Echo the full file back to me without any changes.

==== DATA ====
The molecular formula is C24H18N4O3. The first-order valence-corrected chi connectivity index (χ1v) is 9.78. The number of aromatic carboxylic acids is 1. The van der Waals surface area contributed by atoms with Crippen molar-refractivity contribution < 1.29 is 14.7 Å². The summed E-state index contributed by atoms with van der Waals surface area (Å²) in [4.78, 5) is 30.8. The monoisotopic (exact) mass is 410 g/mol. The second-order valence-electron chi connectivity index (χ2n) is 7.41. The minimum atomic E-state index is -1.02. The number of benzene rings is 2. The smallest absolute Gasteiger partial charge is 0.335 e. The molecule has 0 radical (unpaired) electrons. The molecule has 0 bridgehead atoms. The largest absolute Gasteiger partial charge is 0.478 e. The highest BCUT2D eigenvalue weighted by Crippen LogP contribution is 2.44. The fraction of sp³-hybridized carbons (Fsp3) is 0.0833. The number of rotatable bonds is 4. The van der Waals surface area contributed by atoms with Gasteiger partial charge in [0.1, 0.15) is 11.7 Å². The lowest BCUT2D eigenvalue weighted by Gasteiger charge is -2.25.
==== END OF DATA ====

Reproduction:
The molecular formula is C24H18N4O3. The first-order valence-corrected chi connectivity index (χ1v) is 9.78. The number of aromatic carboxylic acids is 1. The van der Waals surface area contributed by atoms with Crippen molar-refractivity contribution < 1.29 is 14.7 Å². The summed E-state index contributed by atoms with van der Waals surface area (Å²) in [4.78, 5) is 30.8. The monoisotopic (exact) mass is 410 g/mol. The second-order valence-electron chi connectivity index (χ2n) is 7.41. The minimum atomic E-state index is -1.02. The number of benzene rings is 2. The smallest absolute Gasteiger partial charge is 0.335 e. The molecule has 0 radical (unpaired) electrons. The molecule has 0 bridgehead atoms. The largest absolute Gasteiger partial charge is 0.478 e. The highest BCUT2D eigenvalue weighted by Crippen LogP contribution is 2.44. The fraction of sp³-hybridized carbons (Fsp3) is 0.0833. The number of rotatable bonds is 4. The van der Waals surface area contributed by atoms with Gasteiger partial charge in [0.1, 0.15) is 11.7 Å². The lowest BCUT2D eigenvalue weighted by Gasteiger charge is -2.25.